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Carlsen, Magnus (2844) - Tomashevsky, Evgeny (2728) [D02]
Tata Steel Masters, Wijk aan Zee (6) 2016

Notes by Boris Schipkov

1. d4 Nf6 2. Nf3 e6 3. Bf4 b6 4. e3 Bb7 5. h3 Be7
Here Black can continue 5...c5 with the idea to play after ...d5 - ...Bd6 at once.
6. Bd3 O-O 7. O-O c5 8. c3 Nc6 9. Nbd2 d5
The London System of the Queen's Pawn Game.
10. Qe2 Bd6








   
11. Rfe1!?
A good and interesting move: White intends to push the e-pawn or to control the e-file if Black takes the bishop. After 11. Bxd6 Qxd6 12. e4 (12. dxc5 bxc5 13. e4 Nd7 14. exd5 exd5 15. Rfe1 Nf6=, with equality in Potkin, V - Kurnosov, I, Moscow 2010) 12...dxe4 13. Nxe4 Nxe4 14. Qxe4, Hock, M - Dumitrache, D, Nice 2002, Black can play 14...f5 15. Qe3 cxd4 16. cxd4 Rf6, with equality. Or 11. Bg5 h6 12. Bh4 Be7 (12...Rc8) 13. Bg3 Bd6, with equality too.
11...Ne7?!
A dubious novelty. Black plans ...Ne7-g6, but better is the simple 11...Bxf4 12. exf4 cxd4 13. Nxd4 Nxd4 14. cxd4 Qd6 15. Qe3 Rac8 16. a3 Rfe8, and White has only a slight advantage: White's bishop is a little stronger than Black's, Carvalho, L - Damigo, L, ICCF email 2008.
12. Rad1 Ng6?!
Again 12...Bxf4 was better. 13. exf4 Qc7, with a slight edge to White.









   
13. Bxg6!
A perfect strategic decision: Magnus Carlsen trades his bishops to secure a nice place for the knight on e5.
13...hxg6 14. Bxd6! Qxd6 15. Ne5
The knight in the centre is very strong.
15...g5
If 15...a5 then White can strengthen the knight with 16.f4.
16. f4!!
An excellent unexpected move. Computer programs don't see this move, because think that after 16...gxf4 White has to play 17.exf4 or that after 17. Rf1 Black can equalize.
16...gxf4








   
17. Rf1!
This is the idea of the 16. f4 move: now White can attack on the kingside. 17. exf4?! is met by 17...cxd4 18. cxd4 Rac8, with nice counterplay.
17...Nd7!
The best response. After 17...fxe3 18. Rxf6! cxd4 (18...exd2 19. Ng4! cxd4 (19...Rfc8 20. Qxd2 Kf8 21. Rxf7+ Kxf7 22. Rf1+ Ke8 23. Qg5 Ba6 24. Rf3 Kd7 25. Ne5+ Kc7 26. Rf7+ Kb8 27. Rd7) 20. Rdf1 Qg3 21. Qxd2 Qh4 22. R1f4 e5 23. Rh6, White wins, or 18...gxf6? 19. Qg4+ Kh7 20. Rf1 exd2 21. Rf4 fxe5 22. Qh5+ Kg7 23. Qg5+ Kh7 24. Rh4#, checkmate) 19. Ndf3 gxf6 20. Rxd4 Rfe8 21. Qxe3 Kf8 22. Rh4 Ke7 23. Nxf7! White wins.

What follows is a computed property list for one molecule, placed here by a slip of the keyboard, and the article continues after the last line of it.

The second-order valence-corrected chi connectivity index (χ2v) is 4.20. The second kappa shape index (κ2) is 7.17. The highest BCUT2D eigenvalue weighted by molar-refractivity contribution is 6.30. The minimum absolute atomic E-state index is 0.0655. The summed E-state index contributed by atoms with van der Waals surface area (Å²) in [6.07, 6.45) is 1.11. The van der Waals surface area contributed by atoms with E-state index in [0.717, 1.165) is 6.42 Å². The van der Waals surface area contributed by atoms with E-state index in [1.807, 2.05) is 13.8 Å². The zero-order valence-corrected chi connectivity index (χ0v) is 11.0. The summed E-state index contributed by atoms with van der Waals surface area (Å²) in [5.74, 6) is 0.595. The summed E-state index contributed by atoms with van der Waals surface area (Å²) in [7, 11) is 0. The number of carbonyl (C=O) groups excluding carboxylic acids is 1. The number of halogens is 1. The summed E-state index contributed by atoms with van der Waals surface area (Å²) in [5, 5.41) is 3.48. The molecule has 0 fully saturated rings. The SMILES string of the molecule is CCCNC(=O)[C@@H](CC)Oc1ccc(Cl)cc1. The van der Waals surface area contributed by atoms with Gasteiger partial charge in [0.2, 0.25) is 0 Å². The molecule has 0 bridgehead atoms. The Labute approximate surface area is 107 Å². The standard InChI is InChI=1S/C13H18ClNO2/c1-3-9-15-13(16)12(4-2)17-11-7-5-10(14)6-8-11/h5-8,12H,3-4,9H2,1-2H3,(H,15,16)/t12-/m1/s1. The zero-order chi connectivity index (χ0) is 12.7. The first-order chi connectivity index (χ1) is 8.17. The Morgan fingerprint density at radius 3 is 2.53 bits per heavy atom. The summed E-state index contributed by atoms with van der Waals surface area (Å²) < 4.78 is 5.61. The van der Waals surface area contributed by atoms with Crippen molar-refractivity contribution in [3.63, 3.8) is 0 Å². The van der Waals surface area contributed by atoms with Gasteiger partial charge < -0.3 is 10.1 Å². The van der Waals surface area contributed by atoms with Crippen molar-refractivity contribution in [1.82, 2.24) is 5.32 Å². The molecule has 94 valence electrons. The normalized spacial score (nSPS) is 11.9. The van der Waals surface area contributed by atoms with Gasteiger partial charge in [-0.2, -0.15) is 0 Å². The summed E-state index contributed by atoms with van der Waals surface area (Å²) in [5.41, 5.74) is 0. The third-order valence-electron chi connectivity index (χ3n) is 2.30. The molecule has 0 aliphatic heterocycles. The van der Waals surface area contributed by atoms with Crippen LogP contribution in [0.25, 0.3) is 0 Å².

18. Qh5! Nf6?!
18...cxd4 is more precise, 19. Nxd7 Qxd7 20. exd4 f6 21. Rxf4, with a small edge to White.
19. Qh4! Qd8 20. Rxf4








   
20...Ne4?
A mistake. Black could try 20...cxd4 21. Rdf1!? (21. exd4 Ne4 22. Qg4 f5 23. Qg6) 21...Nh7 (21...dxe3? 22. Rxf6 exd2 23. Ng4 Qe7 24. Nh6+ gxh6 25. Qxh6, winning ) 22. Qxd8 Rfxd8 23. Nxf7 Ba6 24. Nxd8 dxe3 25. Nf3 (25. Nxe6!? exd2 26. Rd1 Re8 27. Rxd2 Rxe6 28. Rxd5 Nf6 29. Rd8+ Kh7 30. Ra4 Re1+ 31. Kf2 Rf1+ 32. Kg3 Bb7 33. Rxa7 Bd5 34. b3) 25...Bxf1 26. Nxe6 (26. Kxf1 Rxd8 27. Ke2) 26...e2 27. Rg4 Kh8 28. Rxg7, White has a small advantage.
21. Nxe4 Qxh4 22. Rxh4 dxe4 23. dxc5 bxc5 24. Rd7! Rab8 25. b3!
After this prophylactic move White can attack and grab weak pawns on the queenside.









   
25...a5
White is better: Black must defend the bishop and the f7-pawn with rooks, so has no counterplay. If Black tries to thrust back the knight with 25...f6? then 26. Ng6 Rfd8 27. Rh8#, checkmate.
26. Rc7 a4 27. bxa4 Ba8 28. a5 Rb7 29. Rxc5








   
29...Ra7
White has two extra pawns and wins. This is a very interesting game: World Champion Magnus Carlsen outplayed the strong grandmaster with several great unexpected moves.
30. Nc4
Black resigned. 1-0










Move
   

Carlsen, Magnus (2844) - Tomashevsky, Evgeny (2728) [D02]
Tata Steel Masters/Wijk aan Zee (6) 2016

1. d4 Nf6 2. Nf3 e6 3. Bf4 b6 4. e3 Bb7 5. h3 Be7 6. Bd3 O-O 7. O-O c5 8. c3 Nc6 9. Nbd2 d5 10. Qe2 Bd6 11. Rfe1 Ne7 12. Rad1 Ng6 13. Bxg6 hxg6 14. Bxd6 Qxd6 15. Ne5 g5 16. f4 gxf4 17. Rf1 Nd7 18. Qh5 Nf6 19. Qh4 Qd8 20. Rxf4 Ne4 21. Nxe4 Qxh4 22. Rxh4 dxe4 23. dxc5 bxc5 24. Rd7 Rab8 25. b3 a5 26. Rc7 a4 27. bxa4 Ba8 28. a5 Rb7 29. Rxc5 Ra7 30. Nc4 1-0


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© 2016 Boris Schipkov